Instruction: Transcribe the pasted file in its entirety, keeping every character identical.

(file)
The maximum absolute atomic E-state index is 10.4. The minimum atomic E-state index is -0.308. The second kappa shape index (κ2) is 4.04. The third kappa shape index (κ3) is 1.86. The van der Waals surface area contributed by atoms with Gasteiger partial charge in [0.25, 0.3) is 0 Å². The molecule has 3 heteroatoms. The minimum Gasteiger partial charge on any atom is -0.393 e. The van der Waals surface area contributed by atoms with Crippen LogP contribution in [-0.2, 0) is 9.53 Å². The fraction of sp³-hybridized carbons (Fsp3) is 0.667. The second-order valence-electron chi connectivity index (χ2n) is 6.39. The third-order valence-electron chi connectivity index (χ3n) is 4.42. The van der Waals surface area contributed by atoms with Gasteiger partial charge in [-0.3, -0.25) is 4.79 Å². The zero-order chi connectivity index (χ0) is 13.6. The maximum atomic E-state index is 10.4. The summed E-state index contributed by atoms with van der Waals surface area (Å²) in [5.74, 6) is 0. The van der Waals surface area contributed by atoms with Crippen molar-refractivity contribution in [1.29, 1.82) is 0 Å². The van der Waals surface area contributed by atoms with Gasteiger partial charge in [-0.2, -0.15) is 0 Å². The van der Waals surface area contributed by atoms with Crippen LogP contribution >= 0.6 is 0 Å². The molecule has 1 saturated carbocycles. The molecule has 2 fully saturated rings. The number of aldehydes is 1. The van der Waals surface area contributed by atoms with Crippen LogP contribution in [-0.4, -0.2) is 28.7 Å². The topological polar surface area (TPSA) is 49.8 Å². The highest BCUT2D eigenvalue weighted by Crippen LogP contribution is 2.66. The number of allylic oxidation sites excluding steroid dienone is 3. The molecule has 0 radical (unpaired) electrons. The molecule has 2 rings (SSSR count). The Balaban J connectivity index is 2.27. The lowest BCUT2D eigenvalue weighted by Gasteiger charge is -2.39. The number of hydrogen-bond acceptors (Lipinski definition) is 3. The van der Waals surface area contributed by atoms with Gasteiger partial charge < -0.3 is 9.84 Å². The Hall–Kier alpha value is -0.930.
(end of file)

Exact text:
The maximum absolute atomic E-state index is 10.4. The minimum atomic E-state index is -0.308. The second kappa shape index (κ2) is 4.04. The third kappa shape index (κ3) is 1.86. The van der Waals surface area contributed by atoms with Gasteiger partial charge in [0.25, 0.3) is 0 Å². The molecule has 3 heteroatoms. The minimum Gasteiger partial charge on any atom is -0.393 e. The van der Waals surface area contributed by atoms with Crippen LogP contribution in [-0.2, 0) is 9.53 Å². The fraction of sp³-hybridized carbons (Fsp3) is 0.667. The second-order valence-electron chi connectivity index (χ2n) is 6.39. The third-order valence-electron chi connectivity index (χ3n) is 4.42. The van der Waals surface area contributed by atoms with Gasteiger partial charge in [-0.3, -0.25) is 4.79 Å². The zero-order chi connectivity index (χ0) is 13.6. The maximum atomic E-state index is 10.4. The summed E-state index contributed by atoms with van der Waals surface area (Å²) in [5.74, 6) is 0. The van der Waals surface area contributed by atoms with Crippen molar-refractivity contribution in [1.29, 1.82) is 0 Å². The van der Waals surface area contributed by atoms with Gasteiger partial charge in [-0.2, -0.15) is 0 Å². The van der Waals surface area contributed by atoms with Crippen LogP contribution >= 0.6 is 0 Å². The molecule has 1 saturated carbocycles. The molecule has 2 fully saturated rings. The number of aldehydes is 1. The van der Waals surface area contributed by atoms with Crippen LogP contribution in [-0.4, -0.2) is 28.7 Å². The topological polar surface area (TPSA) is 49.8 Å². The highest BCUT2D eigenvalue weighted by Crippen LogP contribution is 2.66. The number of allylic oxidation sites excluding steroid dienone is 3. The molecule has 0 radical (unpaired) electrons. The molecule has 2 rings (SSSR count). The Balaban J connectivity index is 2.27. The lowest BCUT2D eigenvalue weighted by Gasteiger charge is -2.39. The number of hydrogen-bond acceptors (Lipinski definition) is 3. The van der Waals surface area contributed by atoms with Gasteiger partial charge < -0.3 is 9.84 Å². The Hall–Kier alpha value is -0.930.